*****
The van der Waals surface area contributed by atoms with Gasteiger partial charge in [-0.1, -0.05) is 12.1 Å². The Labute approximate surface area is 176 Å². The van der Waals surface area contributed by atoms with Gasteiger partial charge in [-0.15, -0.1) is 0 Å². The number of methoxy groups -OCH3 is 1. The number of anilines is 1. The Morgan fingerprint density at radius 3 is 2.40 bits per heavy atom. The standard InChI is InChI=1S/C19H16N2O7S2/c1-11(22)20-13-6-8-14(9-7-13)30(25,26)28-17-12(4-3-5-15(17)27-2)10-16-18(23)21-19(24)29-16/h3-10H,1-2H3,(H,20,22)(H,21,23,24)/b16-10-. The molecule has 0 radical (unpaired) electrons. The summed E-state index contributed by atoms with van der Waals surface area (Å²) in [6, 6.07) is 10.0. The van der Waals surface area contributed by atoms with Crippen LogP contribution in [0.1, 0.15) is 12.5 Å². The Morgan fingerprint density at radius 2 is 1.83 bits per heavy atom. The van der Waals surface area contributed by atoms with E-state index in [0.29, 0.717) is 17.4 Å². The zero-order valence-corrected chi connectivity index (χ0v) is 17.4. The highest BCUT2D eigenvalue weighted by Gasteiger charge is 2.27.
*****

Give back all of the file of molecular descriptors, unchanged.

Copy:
The van der Waals surface area contributed by atoms with Gasteiger partial charge in [-0.1, -0.05) is 12.1 Å². The Labute approximate surface area is 176 Å². The van der Waals surface area contributed by atoms with Gasteiger partial charge in [-0.15, -0.1) is 0 Å². The number of methoxy groups -OCH3 is 1. The number of anilines is 1. The Morgan fingerprint density at radius 3 is 2.40 bits per heavy atom. The standard InChI is InChI=1S/C19H16N2O7S2/c1-11(22)20-13-6-8-14(9-7-13)30(25,26)28-17-12(4-3-5-15(17)27-2)10-16-18(23)21-19(24)29-16/h3-10H,1-2H3,(H,20,22)(H,21,23,24)/b16-10-. The molecule has 0 radical (unpaired) electrons. The summed E-state index contributed by atoms with van der Waals surface area (Å²) in [6, 6.07) is 10.0. The van der Waals surface area contributed by atoms with Crippen LogP contribution in [0.1, 0.15) is 12.5 Å². The Morgan fingerprint density at radius 2 is 1.83 bits per heavy atom. The van der Waals surface area contributed by atoms with E-state index in [0.29, 0.717) is 17.4 Å². The zero-order valence-corrected chi connectivity index (χ0v) is 17.4. The highest BCUT2D eigenvalue weighted by Gasteiger charge is 2.27.